"Facts are stubborn things, but statistics are pliable" - Mark Twain.
While toilet rolls, pasta and flour may have been hard to come by during the Coronavirus crisis, there has never been a shortage of statistics.
The Government’s unreliable stats on personal protective equipment (counting two gloves as two items of PPE, for instance), on tests (counting tests sent out and multiple tests on the same person towards its 100,000 a day target, which has probably not once yet been achieved), and on deaths (failing, for instance, to include excess deaths) are legion.
But one set of stats was particularly dangerous. They were widely used in certain quarters to try to suggest that the Government’s policy – explicit for a while, and since then, after outcry, implicit – of ‘herd immunity’ might be on the right track.
‘Herd immunity’ refers to the state whereby enough members of a population have acquired immunity to a disease so that it cannot spread within that group – suggested to be between 60-80% for COVID-19 or about 40-50 million people in the UK.
Neither peer-reviewed nor published in any scientific journal but released via a PR agency, a study from Oxford University’s Evolutionary Ecology of Infectious Disease Group spawned a raft of headlines in March declaring that as much as half of the UK population had already been infected with the Coronavirus. It also led to some speculation that physical distancing measures introduced a few days prior could be unnecessary.
However, a new report by the Office for National Statistics (ONS) reveals that, as was strongly suspected at the time, the Oxford study was way off. Its figures were far from true — in fact, antibody tests conducted on a random sample of households suggest that fewer than 7% of people in England have been infected with the virus.
This in turn suggests that the draft Oxford survey should probably have never have been in the public domain because, had it been relied upon, the death toll in this country – while horrific enough – would have been much greater.
So why was the study released? And why did the Government delay taking any precautionary action for so long, despite substantial evidence in favour of this even from its own advisors?
In six words: to try to boost the economy.
The Roots of ‘Herd Immunity’
For circumstantial evidence to support that general hypothesis, one only needs to look at the timeline of delays – delays that experts believe cost “tens of thousands of lives”.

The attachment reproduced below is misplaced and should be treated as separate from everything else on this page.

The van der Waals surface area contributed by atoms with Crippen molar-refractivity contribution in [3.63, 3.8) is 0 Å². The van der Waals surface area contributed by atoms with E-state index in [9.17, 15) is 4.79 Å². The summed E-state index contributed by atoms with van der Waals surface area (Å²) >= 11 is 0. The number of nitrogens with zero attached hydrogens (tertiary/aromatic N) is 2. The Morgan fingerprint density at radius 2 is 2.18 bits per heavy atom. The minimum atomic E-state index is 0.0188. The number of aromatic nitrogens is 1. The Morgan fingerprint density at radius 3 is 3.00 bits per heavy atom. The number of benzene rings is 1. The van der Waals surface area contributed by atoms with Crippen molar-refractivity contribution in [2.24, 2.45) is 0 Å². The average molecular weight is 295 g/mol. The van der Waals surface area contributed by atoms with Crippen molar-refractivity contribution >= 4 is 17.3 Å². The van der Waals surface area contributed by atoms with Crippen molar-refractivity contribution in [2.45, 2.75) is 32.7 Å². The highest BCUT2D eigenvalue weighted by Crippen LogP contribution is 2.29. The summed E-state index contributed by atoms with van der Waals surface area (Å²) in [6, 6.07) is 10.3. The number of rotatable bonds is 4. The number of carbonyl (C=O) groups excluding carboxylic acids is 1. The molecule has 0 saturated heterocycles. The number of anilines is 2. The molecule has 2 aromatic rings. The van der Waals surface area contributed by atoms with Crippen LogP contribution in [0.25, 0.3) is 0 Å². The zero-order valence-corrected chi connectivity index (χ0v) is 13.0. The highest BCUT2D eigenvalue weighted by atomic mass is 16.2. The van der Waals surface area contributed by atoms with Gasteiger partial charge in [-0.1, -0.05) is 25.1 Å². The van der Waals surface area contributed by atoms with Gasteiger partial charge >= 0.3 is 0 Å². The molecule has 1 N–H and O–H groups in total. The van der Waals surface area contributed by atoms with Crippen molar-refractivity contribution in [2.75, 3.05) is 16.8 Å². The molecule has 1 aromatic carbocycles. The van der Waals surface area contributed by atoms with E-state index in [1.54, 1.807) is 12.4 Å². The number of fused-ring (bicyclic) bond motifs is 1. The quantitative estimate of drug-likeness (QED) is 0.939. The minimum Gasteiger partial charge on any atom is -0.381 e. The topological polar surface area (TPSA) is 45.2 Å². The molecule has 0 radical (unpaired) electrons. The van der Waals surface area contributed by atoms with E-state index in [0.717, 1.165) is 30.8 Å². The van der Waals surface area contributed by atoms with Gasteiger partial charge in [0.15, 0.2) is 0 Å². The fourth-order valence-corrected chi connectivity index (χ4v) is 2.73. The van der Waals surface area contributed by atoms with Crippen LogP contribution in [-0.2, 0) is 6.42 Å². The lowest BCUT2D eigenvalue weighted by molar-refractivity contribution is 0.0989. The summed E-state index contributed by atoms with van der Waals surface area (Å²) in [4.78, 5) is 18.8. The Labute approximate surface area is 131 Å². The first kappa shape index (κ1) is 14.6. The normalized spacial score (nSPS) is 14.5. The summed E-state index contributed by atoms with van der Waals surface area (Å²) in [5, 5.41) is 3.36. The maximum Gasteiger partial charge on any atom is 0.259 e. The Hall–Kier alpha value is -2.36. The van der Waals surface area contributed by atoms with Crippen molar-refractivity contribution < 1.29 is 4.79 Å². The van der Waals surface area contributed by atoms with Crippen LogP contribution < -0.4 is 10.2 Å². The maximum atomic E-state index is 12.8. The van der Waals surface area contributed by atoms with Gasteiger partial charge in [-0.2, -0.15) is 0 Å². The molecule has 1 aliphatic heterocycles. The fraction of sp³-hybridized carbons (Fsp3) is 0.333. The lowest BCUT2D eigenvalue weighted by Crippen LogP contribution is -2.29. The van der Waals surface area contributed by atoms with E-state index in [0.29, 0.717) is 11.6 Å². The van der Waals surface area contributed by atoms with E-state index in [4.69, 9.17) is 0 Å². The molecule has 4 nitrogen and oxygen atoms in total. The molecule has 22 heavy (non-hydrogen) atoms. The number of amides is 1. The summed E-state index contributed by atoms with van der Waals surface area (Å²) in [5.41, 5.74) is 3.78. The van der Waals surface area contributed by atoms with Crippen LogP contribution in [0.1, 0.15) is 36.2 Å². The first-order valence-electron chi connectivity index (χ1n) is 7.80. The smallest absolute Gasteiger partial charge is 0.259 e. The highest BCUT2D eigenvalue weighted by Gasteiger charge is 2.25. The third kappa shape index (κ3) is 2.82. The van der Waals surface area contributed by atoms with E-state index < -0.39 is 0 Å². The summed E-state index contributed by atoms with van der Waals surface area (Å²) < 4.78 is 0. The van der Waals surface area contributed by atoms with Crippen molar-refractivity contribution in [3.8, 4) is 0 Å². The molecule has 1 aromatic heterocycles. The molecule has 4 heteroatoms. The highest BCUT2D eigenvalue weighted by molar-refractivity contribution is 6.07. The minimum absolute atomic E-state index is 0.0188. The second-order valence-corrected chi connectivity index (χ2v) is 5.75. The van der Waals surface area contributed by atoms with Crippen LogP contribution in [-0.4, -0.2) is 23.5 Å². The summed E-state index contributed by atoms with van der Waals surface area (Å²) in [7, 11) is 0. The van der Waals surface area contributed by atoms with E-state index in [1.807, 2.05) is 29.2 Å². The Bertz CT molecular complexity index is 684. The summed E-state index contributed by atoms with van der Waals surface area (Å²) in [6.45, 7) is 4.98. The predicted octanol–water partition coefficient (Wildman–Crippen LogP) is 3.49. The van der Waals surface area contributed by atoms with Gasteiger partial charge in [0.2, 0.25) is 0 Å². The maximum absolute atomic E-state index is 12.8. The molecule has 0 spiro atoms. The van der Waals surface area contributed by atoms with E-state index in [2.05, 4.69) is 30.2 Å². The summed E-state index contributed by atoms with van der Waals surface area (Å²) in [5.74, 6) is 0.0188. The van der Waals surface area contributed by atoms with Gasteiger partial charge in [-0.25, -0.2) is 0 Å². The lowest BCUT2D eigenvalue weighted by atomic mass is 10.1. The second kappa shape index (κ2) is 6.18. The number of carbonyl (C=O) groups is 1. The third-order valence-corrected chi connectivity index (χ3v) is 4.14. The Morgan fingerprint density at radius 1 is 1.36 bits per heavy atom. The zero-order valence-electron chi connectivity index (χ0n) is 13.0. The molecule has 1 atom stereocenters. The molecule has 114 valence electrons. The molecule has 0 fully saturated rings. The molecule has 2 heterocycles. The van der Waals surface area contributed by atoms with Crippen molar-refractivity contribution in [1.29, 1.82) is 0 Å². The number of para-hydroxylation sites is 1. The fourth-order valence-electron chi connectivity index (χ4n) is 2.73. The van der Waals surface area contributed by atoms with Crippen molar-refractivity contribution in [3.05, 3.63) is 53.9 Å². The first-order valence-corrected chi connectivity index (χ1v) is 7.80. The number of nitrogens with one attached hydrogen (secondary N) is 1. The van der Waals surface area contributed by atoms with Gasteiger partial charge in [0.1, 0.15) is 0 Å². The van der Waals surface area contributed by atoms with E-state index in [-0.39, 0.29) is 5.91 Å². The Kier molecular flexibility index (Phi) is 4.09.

For much of March, the Government resolutely stuck to the ‘delay and contain’ phases of managing the crisis, despite strong warnings from its two main modelling teams that this could lead to a “catastrophic number of people being killed”.
The Prime Minister first publically floated the idea of ‘herd immunity’ on 5 March on ITV’s This Morning. When asked whether delaying the Coronavirus was about ‘flattening the curve’ of the pandemic, he said: “That’s where a lot of debate has been and one of the theories is that perhaps you could take it on the chin, take it all in one go and allow the disease, as it were, to move through the population, without taking as many draconian measures.”
But, even before this, the Prime Minister had already laid the groundwork for the idea much earlier, in a revealing post-Brexit trade speech on 3 February, in which he suggested that the UK would remain open for business during the Coronavirus because “at that moment humanity needs some Government somewhere that is willing at least to make the case powerfully for freedom of exchange”. Johnson was looking for economic advantage in the new pandemic context.
This is appears to be the ‘smoking gun’, evidencing how ‘herd immunity’ was the Government’s intention no matter what the collateral damage.
The Government’s Chief Scientific Advisor Sir Patrick Vallance and other senior aides certainly appeared to think it was on the cards. But, after expert and public push-back and incredulity at the policy, the Health and Social Care Secretary Matt Hancock contradicted them by claiming it was “not our goal or policy”.